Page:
HAVE A UNIVERSITY DEGREE (OR EQUIVALENT) AND A JOB OFFER, BUT AREN’T SURE YOU WANT TO PERMANENTLY LIVE IN THE UNITED STATES?
Well if you otherwise meet the requirements of the EB-3 Immigrant visa for the “professional worker” category (meaning the educational requirements), then you are most likely eligible for a non-immigrant H-1B Visa. The H-1B is an easier visa to obtain than an EB-3 Visa (less stringent acceptance standards), often takes less time to get, and still enables you to live and work in the United States for a period of years (often several years). If you are a citizen of China, India, or the Philippines and you are not currently in the US (and seeking to apply from abroad for your Immigration benefits), then you especially need to consider this route (see above). Also, likewise, if you are a citizen of Mexico, El Salvador, Honduras or Guatemala, at any given point in time, applying for H-1B from abroad may make more sense than directly pursuing an EB-3 from abroad (see above). In any event, unlike most non-immigrant visas, having H-1B status is unique in that actually it will actually allow you to apply for a Green Card-eligible Employment-based Immigrant Visa later, once you’re in the United States without having to worry about problems of Immigrant Intent that can otherwise develop with other non-immigrant statuses. For more information about the H-1B Non-immigrant Visa, please click the button below:
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ZONTLAW LAW OFFICES OF JULIA GREENBERG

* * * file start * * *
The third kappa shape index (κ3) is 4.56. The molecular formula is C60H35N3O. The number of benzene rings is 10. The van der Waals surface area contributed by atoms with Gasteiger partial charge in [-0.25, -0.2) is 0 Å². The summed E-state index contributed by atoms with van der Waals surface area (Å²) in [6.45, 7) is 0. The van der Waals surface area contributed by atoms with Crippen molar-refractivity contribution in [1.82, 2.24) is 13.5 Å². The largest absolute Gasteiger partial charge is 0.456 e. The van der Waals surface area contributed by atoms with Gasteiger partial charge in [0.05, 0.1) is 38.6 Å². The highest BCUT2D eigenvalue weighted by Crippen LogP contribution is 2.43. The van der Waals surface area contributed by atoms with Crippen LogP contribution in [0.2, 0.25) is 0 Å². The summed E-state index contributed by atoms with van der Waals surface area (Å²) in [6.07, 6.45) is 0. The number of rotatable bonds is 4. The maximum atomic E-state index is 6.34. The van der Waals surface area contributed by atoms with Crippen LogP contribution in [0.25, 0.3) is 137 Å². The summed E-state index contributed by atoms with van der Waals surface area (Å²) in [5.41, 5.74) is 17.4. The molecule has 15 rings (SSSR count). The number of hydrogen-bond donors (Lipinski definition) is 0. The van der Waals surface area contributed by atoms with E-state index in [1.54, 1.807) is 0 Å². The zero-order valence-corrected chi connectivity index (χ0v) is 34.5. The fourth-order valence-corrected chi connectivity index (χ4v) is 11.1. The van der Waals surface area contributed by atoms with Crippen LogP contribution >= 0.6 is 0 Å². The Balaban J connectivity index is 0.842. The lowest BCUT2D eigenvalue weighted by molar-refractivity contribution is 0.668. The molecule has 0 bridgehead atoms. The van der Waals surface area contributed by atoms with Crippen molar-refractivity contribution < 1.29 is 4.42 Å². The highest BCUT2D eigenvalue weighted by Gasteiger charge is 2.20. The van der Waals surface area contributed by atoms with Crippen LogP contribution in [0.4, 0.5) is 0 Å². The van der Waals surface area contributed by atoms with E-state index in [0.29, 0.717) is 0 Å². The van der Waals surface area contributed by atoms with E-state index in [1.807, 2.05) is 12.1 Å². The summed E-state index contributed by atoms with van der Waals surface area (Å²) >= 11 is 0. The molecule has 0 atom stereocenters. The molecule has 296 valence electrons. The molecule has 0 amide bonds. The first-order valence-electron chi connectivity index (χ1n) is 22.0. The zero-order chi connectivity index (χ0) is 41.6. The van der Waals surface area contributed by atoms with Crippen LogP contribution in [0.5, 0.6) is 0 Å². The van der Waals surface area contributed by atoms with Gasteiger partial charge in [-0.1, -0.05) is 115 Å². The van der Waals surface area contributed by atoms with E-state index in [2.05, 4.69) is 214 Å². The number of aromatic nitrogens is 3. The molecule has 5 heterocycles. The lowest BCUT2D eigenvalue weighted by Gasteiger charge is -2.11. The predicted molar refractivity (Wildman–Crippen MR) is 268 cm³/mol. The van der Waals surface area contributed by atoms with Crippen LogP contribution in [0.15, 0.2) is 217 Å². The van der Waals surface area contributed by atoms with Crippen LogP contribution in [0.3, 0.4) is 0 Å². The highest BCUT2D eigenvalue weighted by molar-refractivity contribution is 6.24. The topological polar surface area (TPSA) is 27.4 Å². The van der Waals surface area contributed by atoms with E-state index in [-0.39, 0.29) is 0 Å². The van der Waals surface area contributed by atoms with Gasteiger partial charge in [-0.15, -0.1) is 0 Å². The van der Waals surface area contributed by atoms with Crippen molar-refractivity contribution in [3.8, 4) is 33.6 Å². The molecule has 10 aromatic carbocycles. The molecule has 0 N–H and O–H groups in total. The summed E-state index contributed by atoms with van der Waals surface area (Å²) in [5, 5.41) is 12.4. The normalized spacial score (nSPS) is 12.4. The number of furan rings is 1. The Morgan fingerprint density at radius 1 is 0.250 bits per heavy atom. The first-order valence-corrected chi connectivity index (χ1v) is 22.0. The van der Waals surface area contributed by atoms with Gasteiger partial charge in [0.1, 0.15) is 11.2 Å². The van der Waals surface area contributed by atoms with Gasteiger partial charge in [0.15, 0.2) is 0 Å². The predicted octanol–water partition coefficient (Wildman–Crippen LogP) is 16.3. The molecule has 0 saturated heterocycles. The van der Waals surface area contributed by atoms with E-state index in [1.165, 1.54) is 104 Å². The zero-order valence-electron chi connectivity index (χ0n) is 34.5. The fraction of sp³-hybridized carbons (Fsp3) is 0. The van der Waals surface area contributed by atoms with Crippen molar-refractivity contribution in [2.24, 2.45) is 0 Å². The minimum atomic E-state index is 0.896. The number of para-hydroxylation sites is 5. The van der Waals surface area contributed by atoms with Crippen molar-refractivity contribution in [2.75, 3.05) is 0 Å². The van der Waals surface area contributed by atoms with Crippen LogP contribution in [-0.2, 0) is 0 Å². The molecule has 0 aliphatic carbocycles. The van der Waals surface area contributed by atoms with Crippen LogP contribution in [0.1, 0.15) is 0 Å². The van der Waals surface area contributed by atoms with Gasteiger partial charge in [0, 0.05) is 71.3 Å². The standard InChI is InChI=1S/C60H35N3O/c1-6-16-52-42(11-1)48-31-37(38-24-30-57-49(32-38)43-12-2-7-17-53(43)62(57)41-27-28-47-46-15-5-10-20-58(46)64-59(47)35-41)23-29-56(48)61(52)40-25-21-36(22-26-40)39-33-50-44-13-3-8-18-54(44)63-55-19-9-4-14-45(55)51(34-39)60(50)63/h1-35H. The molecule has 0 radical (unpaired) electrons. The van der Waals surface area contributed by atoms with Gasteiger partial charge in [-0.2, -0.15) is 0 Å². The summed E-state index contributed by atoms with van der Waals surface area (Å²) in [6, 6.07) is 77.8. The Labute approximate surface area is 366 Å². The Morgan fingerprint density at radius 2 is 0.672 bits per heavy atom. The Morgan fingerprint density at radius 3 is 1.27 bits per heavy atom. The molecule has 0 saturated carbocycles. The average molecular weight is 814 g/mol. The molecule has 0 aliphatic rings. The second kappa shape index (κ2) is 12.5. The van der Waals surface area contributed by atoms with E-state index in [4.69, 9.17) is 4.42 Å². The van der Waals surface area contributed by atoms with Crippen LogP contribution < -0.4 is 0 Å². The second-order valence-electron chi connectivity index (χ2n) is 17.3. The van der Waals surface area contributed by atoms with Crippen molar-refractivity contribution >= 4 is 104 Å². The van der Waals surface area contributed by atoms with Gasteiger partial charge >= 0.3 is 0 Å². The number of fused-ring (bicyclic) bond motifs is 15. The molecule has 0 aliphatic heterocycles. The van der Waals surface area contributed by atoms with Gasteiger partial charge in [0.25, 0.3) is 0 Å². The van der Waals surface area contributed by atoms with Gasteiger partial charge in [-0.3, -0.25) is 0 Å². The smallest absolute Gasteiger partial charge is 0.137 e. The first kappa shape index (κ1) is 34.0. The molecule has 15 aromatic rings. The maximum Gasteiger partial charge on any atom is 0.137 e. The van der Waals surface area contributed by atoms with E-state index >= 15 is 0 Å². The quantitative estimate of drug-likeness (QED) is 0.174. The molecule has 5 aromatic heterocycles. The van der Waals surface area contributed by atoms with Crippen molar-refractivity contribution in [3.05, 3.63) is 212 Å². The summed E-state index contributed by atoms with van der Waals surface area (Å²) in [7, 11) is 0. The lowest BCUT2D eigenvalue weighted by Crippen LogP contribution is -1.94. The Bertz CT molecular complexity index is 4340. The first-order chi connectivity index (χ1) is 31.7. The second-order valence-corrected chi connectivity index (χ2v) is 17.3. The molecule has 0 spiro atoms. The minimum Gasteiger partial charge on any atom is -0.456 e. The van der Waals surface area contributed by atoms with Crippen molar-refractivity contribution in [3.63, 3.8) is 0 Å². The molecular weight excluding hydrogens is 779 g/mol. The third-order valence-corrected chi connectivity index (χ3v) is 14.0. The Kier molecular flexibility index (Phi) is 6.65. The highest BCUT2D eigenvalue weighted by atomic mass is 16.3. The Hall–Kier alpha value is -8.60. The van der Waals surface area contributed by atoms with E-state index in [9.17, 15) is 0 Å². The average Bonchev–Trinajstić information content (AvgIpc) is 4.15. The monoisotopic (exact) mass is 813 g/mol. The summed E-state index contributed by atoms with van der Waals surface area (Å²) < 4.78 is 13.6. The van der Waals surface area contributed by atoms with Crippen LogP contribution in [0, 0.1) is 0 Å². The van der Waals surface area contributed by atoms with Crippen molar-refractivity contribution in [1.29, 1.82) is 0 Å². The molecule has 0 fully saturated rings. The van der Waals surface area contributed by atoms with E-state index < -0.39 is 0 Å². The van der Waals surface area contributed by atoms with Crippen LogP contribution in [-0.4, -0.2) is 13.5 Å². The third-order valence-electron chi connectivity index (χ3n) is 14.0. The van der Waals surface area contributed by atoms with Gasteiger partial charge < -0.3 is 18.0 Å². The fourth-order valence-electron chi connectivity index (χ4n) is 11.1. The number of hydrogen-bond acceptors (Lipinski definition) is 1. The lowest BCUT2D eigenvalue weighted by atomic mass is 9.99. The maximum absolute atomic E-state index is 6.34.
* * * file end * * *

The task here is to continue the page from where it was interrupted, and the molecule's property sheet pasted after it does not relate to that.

With more than a decade in the field, Julia Greenberg has earned a reputation as a highly successful immigration attorney. Since 2006, she has represented countless corporate and individual clients in complex matters ranging from removal (deportation) to asylum, family, business and investor’s petitions, and employment-based cases.
Authorized to practice in immigrant courts throughout the United States, Ms. Greenberg may also appear before the 2nd Circuit Court of Appeals, U.S. District Courts for the Southern, Northern, and Eastern districts of New York, and the New York Supreme Court. Ms. Greenberg takes pride in helping clients who have been unable to get satisfactory results elsewhere. Her honesty and compassion, combined with her expertise and vast knowledge of immigration law make her a formidable opponent in court – resulting in a long list of satisfied clients and positive referrals.
Outside of court, Ms. Greenberg often addresses Congress regarding relevant legislation. She also devotes her spare time to making presentations at local events, where she answers questions for New York’s immigrant community.Ms. Greenberg is a member of the New York City Bar Association, and the American Immigration Lawyers Association (AILA), where she is a member in good standing in its New York Chapter. Ms. Greenberg is also fluent in Russian.